A related concern, which is a much broader dilemma that I wrestle with, deals with how to teach in the context of a mismatch between rapid growth of urban areas and the region's expertise to handle growth.  The Mountain West and the South continue to be the two fastest growing regions in the country, but they are also the two regions, I would argue, where there is less emphasis on effective land use controls.  This mismatch between growth and expertise in managing it, I believe, is a worldwide phenomenon.  As the IPCC's latest report noted, in the climate change context, “[o]vercoming the lack of political will, restricted technical capacities, and ineffective institutions for regulating or planning land use will be central to attaining low-carbon development at a city-scale.”  2014 IPCC Mitigation Report §12.6.  If I did not live in Boise, which is almost always on the list of the 20 fastest growing metro regions by percentage, I would probably have passed this sentence by without notice.  But living where I do, it expressed a great concern I have about the future of land use law, as well as how we train future land use lawyers.  Every day, I see tremendous growth in this region, and yet, I know that whether Boise addresses its growth in a meaningful way is determined by political will, technical capacity, and effective institutions.  Like most fast growth regions in the U.S. and the world, Boise struggles with all three.  I would like to believe that my class could be the beginning of addressing all three of those deficiencies.  That is a daunting lift, but a broader aspect of the practical learning that I hope to incorporate better into my classroom in future years.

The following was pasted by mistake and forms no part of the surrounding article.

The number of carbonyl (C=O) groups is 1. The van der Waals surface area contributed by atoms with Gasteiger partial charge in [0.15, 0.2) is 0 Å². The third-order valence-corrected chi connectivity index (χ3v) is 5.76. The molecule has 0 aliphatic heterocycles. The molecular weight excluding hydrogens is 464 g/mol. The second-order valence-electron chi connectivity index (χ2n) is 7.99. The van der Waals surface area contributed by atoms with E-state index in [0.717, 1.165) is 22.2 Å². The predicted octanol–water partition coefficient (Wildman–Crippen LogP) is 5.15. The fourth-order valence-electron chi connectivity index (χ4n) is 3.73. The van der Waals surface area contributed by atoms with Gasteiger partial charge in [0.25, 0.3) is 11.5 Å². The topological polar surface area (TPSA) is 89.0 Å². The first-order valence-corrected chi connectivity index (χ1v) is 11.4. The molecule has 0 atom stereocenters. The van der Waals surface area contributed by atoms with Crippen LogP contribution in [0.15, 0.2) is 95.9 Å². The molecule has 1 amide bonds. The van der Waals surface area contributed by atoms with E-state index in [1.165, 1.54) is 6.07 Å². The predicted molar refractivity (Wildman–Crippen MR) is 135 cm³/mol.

The ninth edition of Land Use and Sustainable Development Law, is now available for the 2017-18 academic year.  Feel free to contact any of the co-authors if you would like to discuss the book--or just teaching land use law in general.

Land Use Book Image

Previous posts in the Contemporary Issues in Teaching Land Use series

Question 1: Teaching the Crossroads Where Nuisance & Zoning Meet [Rosenbloom | Nolon | Salkin | Miller]

Question 2:  Teaching the 1916 NYC Zoning Ordinance and the Standard State Zoning Enabling Act [Rosenbloom | Nolon | Salkin | Miller]

Question 3:  Teaching the Economics of Land Use Regulation and Ethics [ Salkin | Nolon | Miller | Rosenbloom]

Question 4:  Teaching about the Comprehensive Land Use Plan [Salkin | Nolon | Miller | Rosenbloom] 

Question 5:  How to Create a Practical Context for Learning? [Nolon | Miller | Rosenbloom | Salkin]

November 13, 2017 | Permalink | Comments (1)

Tuesday, November 7, 2017